It is tragically common for passengers to be seriously injured or killed in car accidents. Passengers do not have any control over the vehicles in which they are riding, and they are unable to prevent accidents from occurring. The severity of a passenger’s injuries may increase depending on the angle of the accident as well as the number of vehicles involved. If you have been injured in a car accident, you may be able to hold the responsible parties liable by filing a passenger injury claim.
Filing a Passenger Injury Claim
In personal injury cases involving passengers, proving liability is often easier because such accidents often involve multiple at-fault parties. When more than one vehicle is involved, an injured passenger will file a lawsuit against each driver, potentially maximizing his or her recovery amount. In cases in which the car was rear-ended, however, the passenger would be unlikely to file a claim against the driver of the car in which he or she was an occupant. In addition, in cases in which the driver of the vehicle in which the passenger was riding is the passenger’s spouse or immediate family member, the passenger will likely not file a lawsuit against that driver because the passenger may be insured under the same policy.
When Multiple Parties Are Liable
When two or more drivers are at fault for an accident, the passenger will name each driver as a defendant to the lawsuit. If none of the drivers settle and the case goes to trial, the jury will assign fault to each driver according to percentages of the total. Each at-fault driver will then be responsible for paying his or her percentage of the fault for the accident. For example, if a jury awards an injured passenger $100,000 in an accident involving two drivers, the passenger will receive the percentage that was assigned to each driver. If the jury finds that one driver was 60 percent liable while the other was 40 percent liable, one driver will pay $60,000 and the other will pay $40,000.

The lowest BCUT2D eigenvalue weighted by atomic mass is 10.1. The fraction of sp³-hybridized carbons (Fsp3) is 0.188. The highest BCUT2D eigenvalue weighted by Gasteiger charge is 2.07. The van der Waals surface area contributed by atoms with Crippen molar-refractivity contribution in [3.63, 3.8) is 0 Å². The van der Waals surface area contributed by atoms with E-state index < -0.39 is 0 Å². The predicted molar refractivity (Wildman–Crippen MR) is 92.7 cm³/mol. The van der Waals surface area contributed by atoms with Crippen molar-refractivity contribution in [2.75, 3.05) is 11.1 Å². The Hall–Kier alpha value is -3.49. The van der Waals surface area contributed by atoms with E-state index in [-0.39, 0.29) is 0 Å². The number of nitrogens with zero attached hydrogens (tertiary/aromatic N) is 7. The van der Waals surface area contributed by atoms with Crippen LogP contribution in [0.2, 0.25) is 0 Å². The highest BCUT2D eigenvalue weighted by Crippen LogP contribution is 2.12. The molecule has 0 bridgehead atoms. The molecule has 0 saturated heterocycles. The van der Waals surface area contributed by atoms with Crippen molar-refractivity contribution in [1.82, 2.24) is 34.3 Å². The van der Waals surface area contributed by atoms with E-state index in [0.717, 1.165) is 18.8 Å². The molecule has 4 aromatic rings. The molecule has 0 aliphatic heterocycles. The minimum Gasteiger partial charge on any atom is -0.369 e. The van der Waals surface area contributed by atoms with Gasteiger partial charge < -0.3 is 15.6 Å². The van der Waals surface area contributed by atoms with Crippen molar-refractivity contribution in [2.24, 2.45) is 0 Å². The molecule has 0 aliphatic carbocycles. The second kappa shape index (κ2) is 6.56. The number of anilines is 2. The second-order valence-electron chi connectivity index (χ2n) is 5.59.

When Multiple Passengers Are Injured
In accidents involving multiple injured passengers, each passenger will name the drivers as defendants. All of the passengers will be limited by the drivers’ policy limits on their insurance policies. If the total damages exceed those limits, the passengers may each have to share smaller portions of the available money.
The potential damages will depend on the severity of the passenger’s injuries and the extent of his or her losses. Passengers may be able to recover damages to pay for their past and expected future medical expenses and income losses. They may also be able to recover damages for certain noneconomic damages, such as pain and suffering. Finally, when a passenger is seriously injured in an accident in which a loved one is killed, the passenger may suffer from severe emotional trauma in addition to his or her physical injuries. In such a case, the passenger may be able to recover damages for the emotional distress that he or she suffered as well.